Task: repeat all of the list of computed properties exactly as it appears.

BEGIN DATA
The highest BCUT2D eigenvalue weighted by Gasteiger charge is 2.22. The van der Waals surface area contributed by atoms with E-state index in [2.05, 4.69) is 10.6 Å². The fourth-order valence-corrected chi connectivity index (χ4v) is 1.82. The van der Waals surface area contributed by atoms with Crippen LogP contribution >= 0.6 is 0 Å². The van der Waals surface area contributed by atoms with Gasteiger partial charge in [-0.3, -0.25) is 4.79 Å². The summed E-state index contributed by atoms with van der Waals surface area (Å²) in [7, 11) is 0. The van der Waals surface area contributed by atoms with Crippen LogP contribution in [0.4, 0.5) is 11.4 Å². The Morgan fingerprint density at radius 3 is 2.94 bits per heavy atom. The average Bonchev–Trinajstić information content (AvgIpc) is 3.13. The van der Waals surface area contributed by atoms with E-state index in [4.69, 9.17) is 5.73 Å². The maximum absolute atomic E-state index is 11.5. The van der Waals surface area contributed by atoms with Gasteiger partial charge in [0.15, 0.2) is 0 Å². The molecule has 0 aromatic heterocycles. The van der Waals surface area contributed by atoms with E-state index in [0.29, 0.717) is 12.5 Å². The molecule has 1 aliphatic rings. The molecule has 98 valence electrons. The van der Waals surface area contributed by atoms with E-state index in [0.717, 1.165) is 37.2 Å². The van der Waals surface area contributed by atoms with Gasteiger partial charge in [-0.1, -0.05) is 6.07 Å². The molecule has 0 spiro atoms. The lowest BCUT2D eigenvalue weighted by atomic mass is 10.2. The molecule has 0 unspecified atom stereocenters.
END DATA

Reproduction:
The highest BCUT2D eigenvalue weighted by Gasteiger charge is 2.22. The van der Waals surface area contributed by atoms with E-state index in [2.05, 4.69) is 10.6 Å². The fourth-order valence-corrected chi connectivity index (χ4v) is 1.82. The van der Waals surface area contributed by atoms with Crippen LogP contribution >= 0.6 is 0 Å². The van der Waals surface area contributed by atoms with Gasteiger partial charge in [-0.3, -0.25) is 4.79 Å². The summed E-state index contributed by atoms with van der Waals surface area (Å²) in [7, 11) is 0. The van der Waals surface area contributed by atoms with Crippen LogP contribution in [0.4, 0.5) is 11.4 Å². The Morgan fingerprint density at radius 3 is 2.94 bits per heavy atom. The average Bonchev–Trinajstić information content (AvgIpc) is 3.13. The van der Waals surface area contributed by atoms with E-state index in [4.69, 9.17) is 5.73 Å². The maximum absolute atomic E-state index is 11.5. The van der Waals surface area contributed by atoms with Gasteiger partial charge in [0.15, 0.2) is 0 Å². The molecule has 0 aromatic heterocycles. The van der Waals surface area contributed by atoms with E-state index in [0.29, 0.717) is 12.5 Å². The molecule has 1 aliphatic rings. The molecule has 98 valence electrons. The van der Waals surface area contributed by atoms with E-state index in [0.717, 1.165) is 37.2 Å². The van der Waals surface area contributed by atoms with Gasteiger partial charge in [-0.1, -0.05) is 6.07 Å². The molecule has 0 spiro atoms. The lowest BCUT2D eigenvalue weighted by atomic mass is 10.2. The molecule has 0 unspecified atom stereocenters.